My heart is broken. Many of you are familiar with the awful tragedies that have affected Orlando as of late – an absolutely horrific terrorist attack at a gay nightclub and a boy killed by an alligator at Disney World. But the death of Julianna Snow also occurred recently, going largely under the radar.
You may have heard of Julianna, the five-year-old girl who media outlets portrayed as choosing “heaven over hospital” in the event she got sick again. I, and many of my friends with neuromuscular disabilities, felt a special kinship with Julianna. She, too, shared a neuromuscular disorder that involved use of a wheelchair and respiratory therapy. (She also believed one could never have too much glitter, which I personally feel is a great motto.) News coverage and the underlying news item – that Julianna’s parents would allow a child so young to refuse life-saving measures – concerned us deeply.
Aside from personal views, the item was probably deemed “newsworthy” because it diverges from bioethical and medico-legal norms. Under American jurisprudence, one must give informed consent to treatment. Similarly, one needs capacity in order to exercise the right to make autonomous medical decisions. Traditionally, and as practiced by the American Academy of Pediatrics, whether or not minors can give consent is governed by the Rule of Sevens. That is, children younger than seven lack the capacity to make medical decisions; children ages seven through 13 have sufficient autonomy to be consulted in decision-making processes; and children ages 14 and above are sufficiently developed to participate heavily in the decision-making process. Keep in mind that Julianna’s parents surrendered decision-making authority to her at age five.
I don’t doubt that Juliana’s parents cared for her. Their compassion is evident in family video. But Juliana’s parents were heavily influenced by the medical model of disability; her mother is a physician. Because doctors cannot cure disability, they tend to be baffled by it. In fact, physicians regularly underestimate the quality of life experienced by people with disabilities. And there is no doubt that Dr. Moon (Julianna’s mother) glorified heaven, describing as a place where Julianna could run and play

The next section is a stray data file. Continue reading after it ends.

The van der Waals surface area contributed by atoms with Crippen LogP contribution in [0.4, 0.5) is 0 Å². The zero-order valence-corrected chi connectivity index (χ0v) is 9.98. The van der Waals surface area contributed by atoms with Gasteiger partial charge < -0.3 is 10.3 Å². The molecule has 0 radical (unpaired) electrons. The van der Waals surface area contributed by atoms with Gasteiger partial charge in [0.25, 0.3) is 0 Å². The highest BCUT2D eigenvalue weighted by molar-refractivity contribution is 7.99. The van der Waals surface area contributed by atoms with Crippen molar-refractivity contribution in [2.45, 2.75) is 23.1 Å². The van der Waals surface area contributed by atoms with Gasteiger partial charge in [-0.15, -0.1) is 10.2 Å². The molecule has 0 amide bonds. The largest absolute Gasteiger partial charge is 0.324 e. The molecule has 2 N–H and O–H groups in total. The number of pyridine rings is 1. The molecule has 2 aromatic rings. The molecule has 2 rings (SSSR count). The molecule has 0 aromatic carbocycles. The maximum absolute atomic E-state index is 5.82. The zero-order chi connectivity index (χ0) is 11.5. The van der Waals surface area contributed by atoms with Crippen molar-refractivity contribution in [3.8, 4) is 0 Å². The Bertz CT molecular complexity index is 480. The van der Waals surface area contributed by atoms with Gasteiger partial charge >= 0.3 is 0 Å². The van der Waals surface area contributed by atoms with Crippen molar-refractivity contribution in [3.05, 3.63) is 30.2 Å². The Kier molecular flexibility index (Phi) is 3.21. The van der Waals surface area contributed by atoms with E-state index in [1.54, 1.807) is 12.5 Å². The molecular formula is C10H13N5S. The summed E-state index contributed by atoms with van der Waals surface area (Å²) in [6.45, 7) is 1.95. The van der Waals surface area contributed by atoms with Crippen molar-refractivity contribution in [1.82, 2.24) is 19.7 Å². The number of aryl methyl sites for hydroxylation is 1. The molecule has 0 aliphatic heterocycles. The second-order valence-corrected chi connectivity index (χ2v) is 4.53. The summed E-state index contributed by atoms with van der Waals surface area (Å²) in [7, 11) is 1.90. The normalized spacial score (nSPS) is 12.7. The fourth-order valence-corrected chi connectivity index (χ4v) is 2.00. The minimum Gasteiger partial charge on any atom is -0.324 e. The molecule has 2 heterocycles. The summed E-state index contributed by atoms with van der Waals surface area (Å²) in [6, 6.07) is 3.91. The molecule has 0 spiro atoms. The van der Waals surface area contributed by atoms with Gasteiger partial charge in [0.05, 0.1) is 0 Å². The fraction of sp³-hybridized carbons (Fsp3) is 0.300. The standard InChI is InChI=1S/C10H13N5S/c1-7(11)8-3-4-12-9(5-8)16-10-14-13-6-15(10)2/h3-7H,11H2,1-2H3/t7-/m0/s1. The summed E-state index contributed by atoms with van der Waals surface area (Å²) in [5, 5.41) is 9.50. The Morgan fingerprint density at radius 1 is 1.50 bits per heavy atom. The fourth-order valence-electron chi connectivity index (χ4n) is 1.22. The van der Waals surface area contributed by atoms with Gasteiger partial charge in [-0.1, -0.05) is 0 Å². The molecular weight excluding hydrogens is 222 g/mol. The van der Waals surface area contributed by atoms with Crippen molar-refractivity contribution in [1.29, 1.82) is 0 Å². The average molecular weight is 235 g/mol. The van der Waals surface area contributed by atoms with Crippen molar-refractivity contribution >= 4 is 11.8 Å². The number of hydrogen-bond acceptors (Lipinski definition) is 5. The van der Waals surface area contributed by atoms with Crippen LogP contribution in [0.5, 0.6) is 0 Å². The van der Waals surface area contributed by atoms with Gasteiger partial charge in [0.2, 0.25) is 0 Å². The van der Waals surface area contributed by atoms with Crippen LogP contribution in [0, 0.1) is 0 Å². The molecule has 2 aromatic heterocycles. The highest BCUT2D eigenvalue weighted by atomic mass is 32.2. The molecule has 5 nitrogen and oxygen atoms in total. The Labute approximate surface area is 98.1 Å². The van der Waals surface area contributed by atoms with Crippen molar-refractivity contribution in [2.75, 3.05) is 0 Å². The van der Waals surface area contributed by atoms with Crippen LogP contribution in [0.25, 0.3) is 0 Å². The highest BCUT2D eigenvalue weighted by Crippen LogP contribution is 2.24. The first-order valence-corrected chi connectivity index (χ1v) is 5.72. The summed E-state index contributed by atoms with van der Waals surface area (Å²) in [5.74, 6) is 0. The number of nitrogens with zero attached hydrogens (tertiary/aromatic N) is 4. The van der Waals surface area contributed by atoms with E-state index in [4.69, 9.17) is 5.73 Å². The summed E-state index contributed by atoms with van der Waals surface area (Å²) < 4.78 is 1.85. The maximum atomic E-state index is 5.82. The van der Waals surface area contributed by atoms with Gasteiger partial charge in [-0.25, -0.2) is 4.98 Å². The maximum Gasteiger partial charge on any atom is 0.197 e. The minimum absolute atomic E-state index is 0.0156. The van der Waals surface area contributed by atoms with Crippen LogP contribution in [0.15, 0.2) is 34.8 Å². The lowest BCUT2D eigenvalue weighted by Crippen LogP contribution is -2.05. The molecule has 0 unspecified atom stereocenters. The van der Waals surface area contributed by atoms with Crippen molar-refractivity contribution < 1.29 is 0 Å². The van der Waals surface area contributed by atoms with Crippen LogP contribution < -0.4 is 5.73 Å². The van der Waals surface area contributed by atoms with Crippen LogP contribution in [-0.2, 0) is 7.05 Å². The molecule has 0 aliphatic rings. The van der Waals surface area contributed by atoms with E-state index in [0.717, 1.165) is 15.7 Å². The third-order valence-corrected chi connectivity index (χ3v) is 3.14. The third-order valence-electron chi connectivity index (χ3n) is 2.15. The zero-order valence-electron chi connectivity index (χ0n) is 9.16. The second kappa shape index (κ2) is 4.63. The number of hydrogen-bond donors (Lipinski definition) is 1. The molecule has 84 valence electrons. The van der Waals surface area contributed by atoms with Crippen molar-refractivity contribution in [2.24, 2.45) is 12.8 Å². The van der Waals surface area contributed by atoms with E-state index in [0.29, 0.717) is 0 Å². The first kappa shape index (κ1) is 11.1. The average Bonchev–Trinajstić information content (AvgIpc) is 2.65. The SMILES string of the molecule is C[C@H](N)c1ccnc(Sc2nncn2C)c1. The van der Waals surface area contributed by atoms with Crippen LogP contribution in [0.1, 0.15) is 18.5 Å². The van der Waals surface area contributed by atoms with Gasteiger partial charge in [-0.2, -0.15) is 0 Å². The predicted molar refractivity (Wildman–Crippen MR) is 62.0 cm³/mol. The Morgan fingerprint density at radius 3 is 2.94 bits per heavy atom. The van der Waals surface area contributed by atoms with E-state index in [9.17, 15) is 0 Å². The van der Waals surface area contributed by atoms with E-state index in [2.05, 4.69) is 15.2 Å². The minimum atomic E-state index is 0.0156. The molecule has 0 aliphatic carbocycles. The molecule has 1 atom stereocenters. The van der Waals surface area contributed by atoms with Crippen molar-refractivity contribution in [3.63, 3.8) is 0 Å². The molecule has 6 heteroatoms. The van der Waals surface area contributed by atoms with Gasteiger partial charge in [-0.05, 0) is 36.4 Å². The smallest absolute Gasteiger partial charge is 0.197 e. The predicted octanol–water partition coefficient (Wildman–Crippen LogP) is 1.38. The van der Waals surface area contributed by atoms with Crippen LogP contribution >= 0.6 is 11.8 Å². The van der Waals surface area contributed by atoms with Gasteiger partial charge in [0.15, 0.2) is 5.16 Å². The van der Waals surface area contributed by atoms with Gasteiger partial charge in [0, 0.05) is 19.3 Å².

Are you beginning to see the problem? Even in a wheelchair, even with a ventilator, Julianna could have driven quickly enough to feel the wind blow through her hair and engaged in a bevy of joyous activities. To demonstrate the bright future awaiting Julianna, Emily Wolinsky launched the Dear Julianna Project, administered by NMD United, a peer-led advocacy group for adults with neuromuscular disorders. Many adults with disabilities – from around the world – wrote not only to Julianna’s family, but to the families of other diagnosed children, to share that the future is not doom and gloom. We have each had our fair share of hospital stays and unpleasant medical procedures, but we are also attorneys, artists, spouses, entertainers, volunteers, philosophers, and parents.
I often wonder whether Julianna had the opportunity to read any of our letters (or have them read to her, considering her age). Her parents were aware of the Project, and claimed it was “basically a slap in the face.” Again, Dr. Moon’s reaction shows a real failure to understand the disability perspective.
I hope you are happy in heaven, Julianna, but I don’t care whether you remain in a wheelchair. It need have no bearing on the enjoyability of one’s existence.
The author wishes to disclose that she is a participant in the Dear Julianna letter-writing campaign, and also contributed financially to it.